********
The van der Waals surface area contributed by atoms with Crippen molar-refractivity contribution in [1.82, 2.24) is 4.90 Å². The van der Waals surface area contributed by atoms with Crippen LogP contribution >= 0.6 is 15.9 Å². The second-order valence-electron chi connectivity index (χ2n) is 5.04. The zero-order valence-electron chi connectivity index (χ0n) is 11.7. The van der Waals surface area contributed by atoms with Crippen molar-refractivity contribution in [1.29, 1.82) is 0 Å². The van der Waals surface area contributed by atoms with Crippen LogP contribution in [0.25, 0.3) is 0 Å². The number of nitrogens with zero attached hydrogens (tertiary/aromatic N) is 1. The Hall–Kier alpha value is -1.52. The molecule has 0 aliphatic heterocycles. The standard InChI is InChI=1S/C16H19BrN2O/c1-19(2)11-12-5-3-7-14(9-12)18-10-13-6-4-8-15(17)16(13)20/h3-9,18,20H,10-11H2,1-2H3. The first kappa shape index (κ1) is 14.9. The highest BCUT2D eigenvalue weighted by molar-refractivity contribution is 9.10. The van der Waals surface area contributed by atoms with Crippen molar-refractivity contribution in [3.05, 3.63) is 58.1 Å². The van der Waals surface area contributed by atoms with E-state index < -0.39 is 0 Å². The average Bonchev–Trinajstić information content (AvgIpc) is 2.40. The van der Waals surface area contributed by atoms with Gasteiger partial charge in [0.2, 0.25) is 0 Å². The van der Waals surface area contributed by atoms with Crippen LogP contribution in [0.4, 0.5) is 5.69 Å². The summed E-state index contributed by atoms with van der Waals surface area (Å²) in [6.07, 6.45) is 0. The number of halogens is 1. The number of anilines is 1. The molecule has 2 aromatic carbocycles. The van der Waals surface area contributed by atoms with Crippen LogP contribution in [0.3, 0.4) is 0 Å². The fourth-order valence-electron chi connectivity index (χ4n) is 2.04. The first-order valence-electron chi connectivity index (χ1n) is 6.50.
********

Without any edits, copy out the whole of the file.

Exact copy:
The van der Waals surface area contributed by atoms with Crippen molar-refractivity contribution in [1.82, 2.24) is 4.90 Å². The van der Waals surface area contributed by atoms with Crippen LogP contribution >= 0.6 is 15.9 Å². The second-order valence-electron chi connectivity index (χ2n) is 5.04. The zero-order valence-electron chi connectivity index (χ0n) is 11.7. The van der Waals surface area contributed by atoms with Crippen molar-refractivity contribution in [1.29, 1.82) is 0 Å². The van der Waals surface area contributed by atoms with Crippen LogP contribution in [0.25, 0.3) is 0 Å². The number of nitrogens with zero attached hydrogens (tertiary/aromatic N) is 1. The Hall–Kier alpha value is -1.52. The molecule has 0 aliphatic heterocycles. The standard InChI is InChI=1S/C16H19BrN2O/c1-19(2)11-12-5-3-7-14(9-12)18-10-13-6-4-8-15(17)16(13)20/h3-9,18,20H,10-11H2,1-2H3. The first kappa shape index (κ1) is 14.9. The highest BCUT2D eigenvalue weighted by molar-refractivity contribution is 9.10. The van der Waals surface area contributed by atoms with Crippen molar-refractivity contribution in [3.05, 3.63) is 58.1 Å². The van der Waals surface area contributed by atoms with E-state index < -0.39 is 0 Å². The average Bonchev–Trinajstić information content (AvgIpc) is 2.40. The van der Waals surface area contributed by atoms with Gasteiger partial charge in [0.2, 0.25) is 0 Å². The van der Waals surface area contributed by atoms with Crippen LogP contribution in [0.4, 0.5) is 5.69 Å². The summed E-state index contributed by atoms with van der Waals surface area (Å²) in [6.07, 6.45) is 0. The number of halogens is 1. The number of anilines is 1. The molecule has 2 aromatic carbocycles. The van der Waals surface area contributed by atoms with Crippen LogP contribution in [0.3, 0.4) is 0 Å². The fourth-order valence-electron chi connectivity index (χ4n) is 2.04. The first-order valence-electron chi connectivity index (χ1n) is 6.50.